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Illegal Search & Seizure Reversed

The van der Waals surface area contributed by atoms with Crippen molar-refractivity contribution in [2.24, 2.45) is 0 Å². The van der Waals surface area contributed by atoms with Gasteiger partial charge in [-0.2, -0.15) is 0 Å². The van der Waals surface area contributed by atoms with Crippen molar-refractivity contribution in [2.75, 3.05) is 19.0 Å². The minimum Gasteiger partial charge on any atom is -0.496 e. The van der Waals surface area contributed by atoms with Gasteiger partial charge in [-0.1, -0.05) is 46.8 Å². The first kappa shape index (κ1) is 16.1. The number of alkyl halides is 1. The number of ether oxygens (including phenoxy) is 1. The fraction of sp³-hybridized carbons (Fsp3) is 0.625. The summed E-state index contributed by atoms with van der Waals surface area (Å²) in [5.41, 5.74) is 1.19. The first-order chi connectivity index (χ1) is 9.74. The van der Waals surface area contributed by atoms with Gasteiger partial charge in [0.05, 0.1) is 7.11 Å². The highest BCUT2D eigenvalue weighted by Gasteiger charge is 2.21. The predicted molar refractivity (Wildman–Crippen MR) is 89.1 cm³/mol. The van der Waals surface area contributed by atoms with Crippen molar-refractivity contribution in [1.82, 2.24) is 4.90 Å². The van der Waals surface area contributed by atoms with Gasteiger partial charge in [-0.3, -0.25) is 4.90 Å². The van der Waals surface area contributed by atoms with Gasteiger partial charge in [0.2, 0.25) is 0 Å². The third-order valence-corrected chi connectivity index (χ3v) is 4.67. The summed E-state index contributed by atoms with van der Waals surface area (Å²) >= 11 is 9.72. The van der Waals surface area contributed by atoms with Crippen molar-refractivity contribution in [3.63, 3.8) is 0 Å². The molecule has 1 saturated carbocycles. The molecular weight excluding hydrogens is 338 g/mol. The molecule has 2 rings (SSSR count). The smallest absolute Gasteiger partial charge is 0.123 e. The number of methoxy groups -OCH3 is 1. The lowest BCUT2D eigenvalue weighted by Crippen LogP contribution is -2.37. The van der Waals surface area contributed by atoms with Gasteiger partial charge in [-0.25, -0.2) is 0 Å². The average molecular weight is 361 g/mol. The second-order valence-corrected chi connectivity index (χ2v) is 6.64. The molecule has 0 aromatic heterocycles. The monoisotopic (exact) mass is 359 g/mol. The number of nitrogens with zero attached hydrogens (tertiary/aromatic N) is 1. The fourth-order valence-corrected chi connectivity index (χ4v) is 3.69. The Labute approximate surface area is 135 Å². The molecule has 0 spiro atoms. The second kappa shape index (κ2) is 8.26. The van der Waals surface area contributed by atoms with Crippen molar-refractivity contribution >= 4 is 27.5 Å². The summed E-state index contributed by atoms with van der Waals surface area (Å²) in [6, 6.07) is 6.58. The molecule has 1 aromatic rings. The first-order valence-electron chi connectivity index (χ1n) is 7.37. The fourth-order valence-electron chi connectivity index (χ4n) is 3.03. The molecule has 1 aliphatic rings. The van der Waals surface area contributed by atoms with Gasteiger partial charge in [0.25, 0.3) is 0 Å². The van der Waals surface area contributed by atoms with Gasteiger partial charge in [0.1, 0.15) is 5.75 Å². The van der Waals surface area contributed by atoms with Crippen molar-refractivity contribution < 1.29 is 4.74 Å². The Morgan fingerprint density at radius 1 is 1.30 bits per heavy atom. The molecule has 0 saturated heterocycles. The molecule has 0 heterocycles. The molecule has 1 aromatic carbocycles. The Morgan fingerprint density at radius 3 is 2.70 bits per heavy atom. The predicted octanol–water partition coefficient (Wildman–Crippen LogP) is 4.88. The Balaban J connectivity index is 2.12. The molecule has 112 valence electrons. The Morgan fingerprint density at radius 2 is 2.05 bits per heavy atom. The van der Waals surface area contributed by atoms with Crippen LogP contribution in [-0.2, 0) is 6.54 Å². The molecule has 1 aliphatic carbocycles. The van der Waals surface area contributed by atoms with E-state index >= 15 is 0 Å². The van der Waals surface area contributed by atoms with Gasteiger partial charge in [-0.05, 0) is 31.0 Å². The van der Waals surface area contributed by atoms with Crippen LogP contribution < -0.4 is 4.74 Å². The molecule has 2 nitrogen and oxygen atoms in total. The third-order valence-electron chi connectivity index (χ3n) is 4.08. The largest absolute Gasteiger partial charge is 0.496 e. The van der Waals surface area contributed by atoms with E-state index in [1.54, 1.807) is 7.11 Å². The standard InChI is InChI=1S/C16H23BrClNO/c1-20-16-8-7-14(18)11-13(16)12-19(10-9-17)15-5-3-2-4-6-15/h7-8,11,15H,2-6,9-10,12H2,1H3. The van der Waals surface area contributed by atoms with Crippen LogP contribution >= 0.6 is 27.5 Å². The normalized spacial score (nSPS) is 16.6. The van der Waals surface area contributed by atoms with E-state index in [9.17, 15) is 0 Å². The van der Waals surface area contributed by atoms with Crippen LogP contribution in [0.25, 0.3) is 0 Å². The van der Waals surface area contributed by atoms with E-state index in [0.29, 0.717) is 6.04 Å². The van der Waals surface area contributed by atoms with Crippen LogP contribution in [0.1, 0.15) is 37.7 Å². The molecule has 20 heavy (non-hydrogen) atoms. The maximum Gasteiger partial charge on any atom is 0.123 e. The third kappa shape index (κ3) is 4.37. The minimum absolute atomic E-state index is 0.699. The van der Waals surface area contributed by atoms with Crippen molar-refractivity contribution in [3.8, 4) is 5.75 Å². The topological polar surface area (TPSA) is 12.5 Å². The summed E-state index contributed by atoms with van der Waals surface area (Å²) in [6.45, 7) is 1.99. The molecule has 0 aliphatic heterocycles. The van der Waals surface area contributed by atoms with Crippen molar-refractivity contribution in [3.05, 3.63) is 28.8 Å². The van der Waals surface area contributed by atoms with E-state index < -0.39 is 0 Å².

People v. Nunes Court: California Courts of Appeal, Docket: H046395 (Sixth Appellate District), Opinion Date: May 6, 2021. A Milpitas Fire Department captain responded to Nunes’s house one afternoon based on a report of a “whole structure fire.” He saw no fire and no smoke. Neighbors standing outside stated they had recently seen smoke coming from the backyard. A police officer “pounded” on the house’s door. No one answered. The fire captain opened a gate and entered the backyard, where he smelled smoke in the air. He found no active fire but saw test tubes, chemistry equipment, and a homemade toy rocket that looked burned on the ground. The captain noticed a closed shed. No smoke was coming from it, nor did the smell of smoke seem to originate there. He opened the shed “to make sure everything is clear,” and saw a metal cabinet. The captain admitted there was nothing specific about the cabinet that made him think he should look inside: He opened the cabinet, saw unfamiliar bottled chemicals, and called the hazardous materials team. The police ultimately obtained a search warrant, based in part on those chemicals. After the search warrant was executed, Nunes was charged with numerous offenses for possessing explosives and explosive materials. Denying Nunes's motion to suppress evidence, the trial court concluded that the search was valid under the exigent circumstances exception. The court of appeal reversed. Opening the cabinet inside the shed, however prudent and well-intentioned, was not an action necessary to prevent imminent danger.

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